Losses not all bad for orchardists

Brooke MacKenzie (16), of Alexandra, displays  rain-affected Sundrop apricots and Sweetheart...
Brooke MacKenzie (16), of Alexandra, displays rain-affected Sundrop apricots and Sweetheart cherries at Hinton's packhouse in Alexandra. Photo by Sarah Marquet.

Despite crops suffering heavy losses because of the recent rain, Central Otago orchardists remain relatively upbeat, but warn the local market may be affected.

Roxburgh orchardist Dave Crook said pickers on his orchards were having to clean their ladders hourly because of all the bad fruit on the ground making a mess.

"A lot of people have had pickers just dropping fruit on the ground because it is so bad."

He said he was fortunate to have a contract to sell some damaged fruit to jam-makers, which meant he could afford to continue picking, but estimated he had lost about 25% of his crop.

"But we're orchardists - life goes on."

He said he was making $4 per kg for apricots and $10 for cherries on the export market and with the loss of fruit, that would be a "vast fortune wiped out of the Central Otago economy".

"It's a big blow to an industry that is already very tight. I won't be taking an overseas holiday this year."

He said local markets would be most affected by the shortage of fruit.

"There's going to be quite a shortage of apricots in the supermarkets in two to three days. It will be hard for local markets to find apricots."

Summerfruit New Zealand chairman Gary Bennetts said the full effects would not be known until the end of the season "because there are so many orchards and so many different situations" but it would affect both local and export markets. The fruit that would have gone to export would now help fill processors' needs.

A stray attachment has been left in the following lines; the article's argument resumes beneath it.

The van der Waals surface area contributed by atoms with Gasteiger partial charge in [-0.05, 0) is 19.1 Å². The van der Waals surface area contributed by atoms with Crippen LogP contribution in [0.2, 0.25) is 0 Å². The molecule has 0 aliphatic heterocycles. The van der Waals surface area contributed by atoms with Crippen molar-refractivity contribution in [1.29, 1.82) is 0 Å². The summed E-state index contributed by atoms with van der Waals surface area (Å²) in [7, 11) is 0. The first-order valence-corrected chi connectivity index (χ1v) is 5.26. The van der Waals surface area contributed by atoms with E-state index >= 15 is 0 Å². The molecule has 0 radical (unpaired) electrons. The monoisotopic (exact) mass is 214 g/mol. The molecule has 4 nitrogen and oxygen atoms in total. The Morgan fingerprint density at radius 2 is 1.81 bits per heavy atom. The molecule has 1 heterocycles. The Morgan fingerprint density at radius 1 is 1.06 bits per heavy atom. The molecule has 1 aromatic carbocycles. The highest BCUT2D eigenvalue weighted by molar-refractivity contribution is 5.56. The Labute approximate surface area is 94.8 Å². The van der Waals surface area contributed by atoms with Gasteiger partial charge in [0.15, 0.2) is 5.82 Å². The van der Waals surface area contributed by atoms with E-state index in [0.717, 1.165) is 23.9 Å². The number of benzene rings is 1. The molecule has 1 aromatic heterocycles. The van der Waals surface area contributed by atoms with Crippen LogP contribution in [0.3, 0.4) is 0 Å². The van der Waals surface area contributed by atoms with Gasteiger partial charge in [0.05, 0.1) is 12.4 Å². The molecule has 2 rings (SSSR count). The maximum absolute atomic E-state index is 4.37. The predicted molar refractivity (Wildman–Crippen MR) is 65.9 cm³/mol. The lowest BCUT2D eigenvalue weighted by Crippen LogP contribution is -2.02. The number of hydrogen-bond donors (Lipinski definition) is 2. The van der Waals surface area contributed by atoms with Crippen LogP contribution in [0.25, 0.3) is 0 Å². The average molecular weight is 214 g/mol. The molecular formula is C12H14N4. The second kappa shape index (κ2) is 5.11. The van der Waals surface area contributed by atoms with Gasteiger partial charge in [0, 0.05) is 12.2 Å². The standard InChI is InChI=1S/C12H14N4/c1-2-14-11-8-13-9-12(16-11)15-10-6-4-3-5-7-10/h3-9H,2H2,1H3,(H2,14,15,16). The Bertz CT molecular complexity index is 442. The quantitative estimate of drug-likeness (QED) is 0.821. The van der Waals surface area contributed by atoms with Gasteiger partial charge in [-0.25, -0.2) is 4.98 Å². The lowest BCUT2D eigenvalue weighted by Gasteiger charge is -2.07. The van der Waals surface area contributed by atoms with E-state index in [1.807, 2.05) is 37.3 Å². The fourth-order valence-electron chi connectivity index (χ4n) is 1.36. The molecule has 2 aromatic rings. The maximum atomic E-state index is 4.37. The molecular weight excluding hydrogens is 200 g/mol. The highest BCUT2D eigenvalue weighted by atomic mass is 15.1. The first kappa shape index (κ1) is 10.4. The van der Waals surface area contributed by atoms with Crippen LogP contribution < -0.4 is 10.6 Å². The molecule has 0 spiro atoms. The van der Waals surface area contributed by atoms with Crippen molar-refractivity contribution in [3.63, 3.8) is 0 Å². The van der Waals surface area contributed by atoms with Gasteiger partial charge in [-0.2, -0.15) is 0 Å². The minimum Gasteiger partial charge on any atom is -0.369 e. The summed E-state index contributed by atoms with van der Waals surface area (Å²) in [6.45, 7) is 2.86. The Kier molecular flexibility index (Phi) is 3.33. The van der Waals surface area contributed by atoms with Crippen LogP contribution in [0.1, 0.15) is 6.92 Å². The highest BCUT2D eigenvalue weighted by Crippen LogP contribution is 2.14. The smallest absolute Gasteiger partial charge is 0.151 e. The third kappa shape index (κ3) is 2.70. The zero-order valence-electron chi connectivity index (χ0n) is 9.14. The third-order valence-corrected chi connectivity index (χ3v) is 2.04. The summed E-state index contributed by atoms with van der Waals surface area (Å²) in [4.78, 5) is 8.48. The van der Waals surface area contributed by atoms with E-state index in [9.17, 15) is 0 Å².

Barker's, for example, bought a lot of apricots to make jams and other products.

Hugh Dendy, who has 35ha of cherries at Lowburn, estimated he had lost about 40% of his fruit in total but for some of the worst affected varieties such as Lapin cherries that was up to 70%.

"It's a risk that always happens. You can't get too upset." Ettrick orchardist Wes Reichel said he had escaped rather lightly as he did not have too many apricots or cherries, and the plums, which make up the bulk of his crop "love the weather".

Kevin Paulin, who has orchards at Clyde and Bannockburn said his cherry crop was "probably not too bad" as he was "pretty well through" them, but he had noticed a bit of water damage on some later variety apricots such as Clutha Gold.

"But we're hoping once we get through the first pick, it will be good ... it's still a bit too early to tell."

Seasonal Solutions manager Craig Howard said despite the losses, there was no shortage of work for seasonal workers.

"Yes there's split fruit, but there's good fruit in there and it's probably too early to say what the growers are going to do about that."



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